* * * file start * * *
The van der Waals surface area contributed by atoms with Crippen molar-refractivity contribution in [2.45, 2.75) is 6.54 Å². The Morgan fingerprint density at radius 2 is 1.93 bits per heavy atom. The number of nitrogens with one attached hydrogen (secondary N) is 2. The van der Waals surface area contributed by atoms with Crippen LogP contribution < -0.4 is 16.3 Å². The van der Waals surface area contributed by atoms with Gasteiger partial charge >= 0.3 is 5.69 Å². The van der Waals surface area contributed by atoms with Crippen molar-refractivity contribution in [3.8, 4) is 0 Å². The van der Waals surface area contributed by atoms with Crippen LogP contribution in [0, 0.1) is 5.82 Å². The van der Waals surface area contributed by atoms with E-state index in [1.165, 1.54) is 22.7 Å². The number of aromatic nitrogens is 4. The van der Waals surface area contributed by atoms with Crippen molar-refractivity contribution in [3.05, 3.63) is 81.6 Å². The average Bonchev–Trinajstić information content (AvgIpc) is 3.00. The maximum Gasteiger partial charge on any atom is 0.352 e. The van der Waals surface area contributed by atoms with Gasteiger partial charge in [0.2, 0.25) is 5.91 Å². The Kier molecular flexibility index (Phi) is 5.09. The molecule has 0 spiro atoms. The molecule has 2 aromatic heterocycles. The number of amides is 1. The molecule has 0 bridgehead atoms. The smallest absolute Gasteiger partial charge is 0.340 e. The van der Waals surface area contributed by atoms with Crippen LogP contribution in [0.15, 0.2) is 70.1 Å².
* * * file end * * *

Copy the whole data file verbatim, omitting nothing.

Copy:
The van der Waals surface area contributed by atoms with Crippen molar-refractivity contribution in [2.45, 2.75) is 6.54 Å². The Morgan fingerprint density at radius 2 is 1.93 bits per heavy atom. The number of nitrogens with one attached hydrogen (secondary N) is 2. The van der Waals surface area contributed by atoms with Crippen LogP contribution < -0.4 is 16.3 Å². The van der Waals surface area contributed by atoms with Gasteiger partial charge >= 0.3 is 5.69 Å². The van der Waals surface area contributed by atoms with Crippen molar-refractivity contribution in [3.8, 4) is 0 Å². The van der Waals surface area contributed by atoms with Crippen LogP contribution in [0, 0.1) is 5.82 Å². The van der Waals surface area contributed by atoms with E-state index in [1.165, 1.54) is 22.7 Å². The number of aromatic nitrogens is 4. The van der Waals surface area contributed by atoms with Crippen molar-refractivity contribution in [3.05, 3.63) is 81.6 Å². The average Bonchev–Trinajstić information content (AvgIpc) is 3.00. The maximum Gasteiger partial charge on any atom is 0.352 e. The van der Waals surface area contributed by atoms with Gasteiger partial charge in [0.2, 0.25) is 5.91 Å². The Kier molecular flexibility index (Phi) is 5.09. The molecule has 0 spiro atoms. The molecule has 2 aromatic heterocycles. The number of amides is 1. The molecule has 0 bridgehead atoms. The smallest absolute Gasteiger partial charge is 0.340 e. The van der Waals surface area contributed by atoms with Crippen LogP contribution in [0.15, 0.2) is 70.1 Å².